The Upanishads, Part 1 (SBE01), by Max Müller, , at sacred-texts.com
1. He who knows one sacrifice above another, one day above another, one deity above the others, he is clever. Now this great uktha (the nishkevalya-sastra) is the sacrifice above another, the day above another, the deity above others 1.
2. This uktha is fivefold. With regard to its being performed as a Stoma (chorus), it is Trivrit, Pañkadasa, Saptadasa, Ekavimsa, and Pañkavimsa. With regard to its being performed as a Sâman (song), it is Gâyatra, Rathantara, Brihat, Bhadra, and Râgana. With regard to metre, it is Gâyatrî, Ushnih, Brihatî, Trishtubh, and Dvipadâ. And the explanation (given before in the Âranyaka) is that it is the head, the right wing, the left wing, the tail, and the body of the bird 2.
in each hymn. This, is the first round. He then sings the three middle verses in each hymn. This is the second round. He lastly sings the last three verses in each hymn. This is the third round. This song is called Udyatî.
The Pañkadasa stoma is formed out of one Sûkta only, consisting of three verses. In the first round he sings the first verse p. 225 three times, the second and third once. In the second round he sings the middle verse three times, in the third round he sings the last verse three times. This song is called Vishtuti.
The Saptadasa stoma is formed in the same manner, only that in the first round he sings the first verse three times, in the second the middle verse three times, in the third round the middle and last verses three times. This song is called Dasasapta.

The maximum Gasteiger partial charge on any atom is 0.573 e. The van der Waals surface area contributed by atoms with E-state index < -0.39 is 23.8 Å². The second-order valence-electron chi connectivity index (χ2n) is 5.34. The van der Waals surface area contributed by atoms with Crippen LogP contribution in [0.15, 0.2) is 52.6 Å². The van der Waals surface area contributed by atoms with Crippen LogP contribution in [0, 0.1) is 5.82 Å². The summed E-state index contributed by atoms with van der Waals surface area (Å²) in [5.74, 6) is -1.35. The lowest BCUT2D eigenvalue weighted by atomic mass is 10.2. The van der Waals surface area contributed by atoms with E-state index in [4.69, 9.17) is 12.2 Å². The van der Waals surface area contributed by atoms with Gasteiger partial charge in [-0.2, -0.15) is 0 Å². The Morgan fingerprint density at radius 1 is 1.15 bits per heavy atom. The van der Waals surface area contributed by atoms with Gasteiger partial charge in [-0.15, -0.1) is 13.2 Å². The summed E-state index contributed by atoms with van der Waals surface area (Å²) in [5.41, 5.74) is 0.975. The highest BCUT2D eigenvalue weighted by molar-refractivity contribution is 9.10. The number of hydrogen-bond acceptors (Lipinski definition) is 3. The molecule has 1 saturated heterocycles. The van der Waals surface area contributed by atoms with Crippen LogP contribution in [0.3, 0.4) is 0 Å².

The Ekavimsa stoma is formed in the same manner, only that in the first round he sings the last verse once, in the second the first verse once, in the third the middle verse once, while the other verses are each repeated three times. This song is called Saptasaptinî.
The Pañkavimsa stoma is formed in the same manner, only that in the first round he sings the first verse three times, the second four times, the last once; in the second round the first once, the second three times, the third four times; in the third round the first five times, the second once, the last three times; or he sings in the third round the first verse four times, the second twice, the last three times.
Sâyana in his commentary on the Ait. Âr. takes the Trivrit stoma to be formed out of three hymns, each consisting of three verses, while he says that the other stomas are formed out of one hymn only. B. and R., sv. trivrit, state that this stoma consists of verses 1, 4, 7; 2, 5, 8; and 3, 6, 9 of the Rig-veda hymn IX, 11, but, according to Sâyana, the stoma consists (1) of the first verses of the three Sûktas, upâsmai gâyata, davidyutatyâ, and pavamânasya at the beginning of the Sâma-veda-Uttarârkika, (2) of the second, (3) Of the third verses of the same three hymns. Mahîdhâra (Yv. X, 9) takes the same view, though the MSS. seem to have left out the description of the second paryâya, while Sâyana in his commentary to the Tândya-brâhmana seems to support the opinion of B. and R. There is an omission, however, in the printed text of the commentary, which makes it difficult to see the exact meaning of Sâyana.
The Pañkadasa stoma is well described by Sâyana, Tândya Br. II, 4. Taking the Sûkta agna â yâhi (Uttarârkika I, 1, 4 = Rv. VI, 16, 10-12), he shows the stoma to consist of (1) verse 1 × 3, 2, 3 (2) verse 1, 2 × 3, 3; (3) verse 1, 2, 3 × 3.
The five Sâmans are explained by the commentator. The p. 226 Gâyatra is formed out of the Rik (III, 62, 10) tat savitur varenyam. The Rathantara is formed out of the Rik (VII, 32, 22) abhi tvâ sûra nonuma. The Brihat is formed out of the Rik (VI, 46, 1) tvâm id dhi havâmahe. The Bhadra is formed out of the Rik (X, 57, 1) imâ nu kam. The Râgana is formed out of the Rik (VII, 27, 1) indram naro nemadhitâ.